Machine learning algorithms utilizing gradient descent to identify concepts or more general learnables hint at a so-far ignored possibility, namely that local and global minima represent any vocabulary as a landscape against which evaluation of the results can take place. A simple example to illustrate this idea would be a potential surface underlying gravitation. However, to construct a gravitation-based representation of, e.g., word meaning, only the distance between localized items is a given in the vector space, whereas the equivalents of mass or charge are unknown in semantics. Clearly, the working hypothesis that physical fields could be a useful metaphor to study word and sentence meaning is an option but our current representations are incomplete in this respect.For a starter, consider that an RBF kernel has the capacity to generate a potential surface and hence create the impression of gravity, providing one with distance-based decay of interaction strength, plus a scalar scaling factor for the interaction, but of course no term masses. We are working on an experiment design to change that. Therefore, with certain mechanisms in neural networks that could host such quasi-physical fields, a novel approach to the modeling of mind content seems plausible, subject to scrutiny.Work in progress in another direction of the same idea indicates that by using certain algorithms, already emerged vs. still emerging content is clearly distinguishable, in line with Aristotle’s Metaphysics. The implications are that a model completed by “term mass” or “term charge” would enable the computation of the specific work equivalent of sentences or documents, and that via replacing semantics by other modalities, vector fields of more general symbolic content could exist as well. Also, the perceived hypersurface generated by the dynamics of language use may be a step toward more advanced models, for example addressing the Hamiltonian of expanding semantic systems, or the relationship between reaction paths in quantum chemistry vs. sentence construction by gradient descent.

  • 10. Declerck, Thierry
    et al.
    Lendvai, Piroska
    Darányi, Sándor
    University of Borås, Swedish School of Library and Information Science.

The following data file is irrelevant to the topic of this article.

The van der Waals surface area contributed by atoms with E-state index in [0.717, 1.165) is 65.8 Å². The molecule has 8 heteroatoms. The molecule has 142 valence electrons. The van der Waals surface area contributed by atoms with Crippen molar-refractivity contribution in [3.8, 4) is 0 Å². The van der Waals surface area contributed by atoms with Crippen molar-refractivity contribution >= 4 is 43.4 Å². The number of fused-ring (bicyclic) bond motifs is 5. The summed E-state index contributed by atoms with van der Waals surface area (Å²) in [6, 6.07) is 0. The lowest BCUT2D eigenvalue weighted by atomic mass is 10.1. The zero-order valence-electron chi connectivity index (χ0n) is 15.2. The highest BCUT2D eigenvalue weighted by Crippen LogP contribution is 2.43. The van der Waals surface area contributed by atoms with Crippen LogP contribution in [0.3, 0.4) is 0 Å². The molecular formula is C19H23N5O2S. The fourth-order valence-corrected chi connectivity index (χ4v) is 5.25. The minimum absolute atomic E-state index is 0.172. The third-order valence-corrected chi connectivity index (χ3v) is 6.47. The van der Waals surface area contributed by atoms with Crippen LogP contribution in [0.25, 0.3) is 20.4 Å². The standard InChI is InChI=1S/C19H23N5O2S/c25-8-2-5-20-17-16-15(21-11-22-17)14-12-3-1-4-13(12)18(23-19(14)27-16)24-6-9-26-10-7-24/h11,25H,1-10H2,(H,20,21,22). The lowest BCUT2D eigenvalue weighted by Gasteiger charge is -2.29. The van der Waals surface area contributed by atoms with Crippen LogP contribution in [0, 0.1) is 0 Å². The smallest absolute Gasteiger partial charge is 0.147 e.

Multilingual and Semantic Extension of Folk Tale Catalogues2012Conference paper (Refereed)
    Abstract [en]

    We address the multilingual and semantic upgrades of two digital catalogues of motifs and types in folk-literature: the Thompson’s Motif-Index of Folk-Literature (TMI) and the Aarne-Thompson-Uther classification system (ATU). The methods convert, translate, and represent their digitized content in terms of various (so far often implicit) structural and linguistic components. The results will enable (i) utilizing these resources for semi-automatic analysis and indexing of texts of relevant genres, in a multilingual setting, and (ii) pre-processing the data, for analysing motif sequences in folktale plots. We plan to publish the resulting data, which can be made available in the Linked Open Data (LOD) framework.

  • 11.
    Ekström, Björn
    University of Borås, Faculty of Librarianship, Information, Education and IT.
    Developing a rule-based method for identifying researchers on Twitter: The case of vaccine discussions2019In: 17th International Conference on Scientometrics and Informetrics, ISSI 2019 - Proceedings Volume 2, 2019, Rom, 2019, p. 2618-2619Conference paper (Refereed)
    Abstract [en]

    This study seeks to develop a method for identifying the occurrences and proportions of researchers, media and other professionals active in Twitter discussions. As a case example, an anonymised dataset from Twitter vaccine discussions is used. The study proposes a method of using keywords as strings within lists to identify classes from user biographies. This provides a way to apply multiple classification principles to a set of Twitter biographies using semantic rules through the Python programming language.

  • 12. Lendvai, Piroska
    et al.
    Declerck, Thierry
    Darányi, Sándor
    University of Borås, Swedish School of Library and Information Science.
    Gervás, Pablo
    Hervás, Raquel
    Malec, Scott
    Peinado, Federico
    Integration of Linguistic Markup into Semantic Models of Folk Narratives: The Fairy Tale Use Case. In: Proceedings of the Seventh conference on International Language Resources and Evaluation (LREC'10)2010Conference paper (Refereed)
    Abstract [en]

    Propp’s influential structural analysis of fairy tales created a powerful schema for representing storylines in terms of character functions, which is directly exploitable for computational semantic analysis, and procedural generation of stories of this genre. We tackle two resources that draw on the Proppian model –, one formalizes it as a semantic markup scheme and the other as an ontology – both lacking linguistic phenomena explicitly represented in them. The need for integrating linguistic information into structured semantic resources is motivated by the emergence of suitable standards that facilitate this, and the benefits such joint representation would create for transdisciplinary research across Digital Humanities, Computational Linguistics, and Artificial Intelligence.

  • 13. Lendvai, Piroska
    et al.
    Declerck, Thierry
    Darányi, Sándor
    University of Borås, Swedish School of Library and Information Science.
    Malec, Scott
    Propp Revisited: Integration of Linguistic Markup into Structured Content Descriptors of Tales2010In: Proceedings of the Conference for Digital Humanities 2010, 2010Conference paper (Refereed)
    Abstract [en]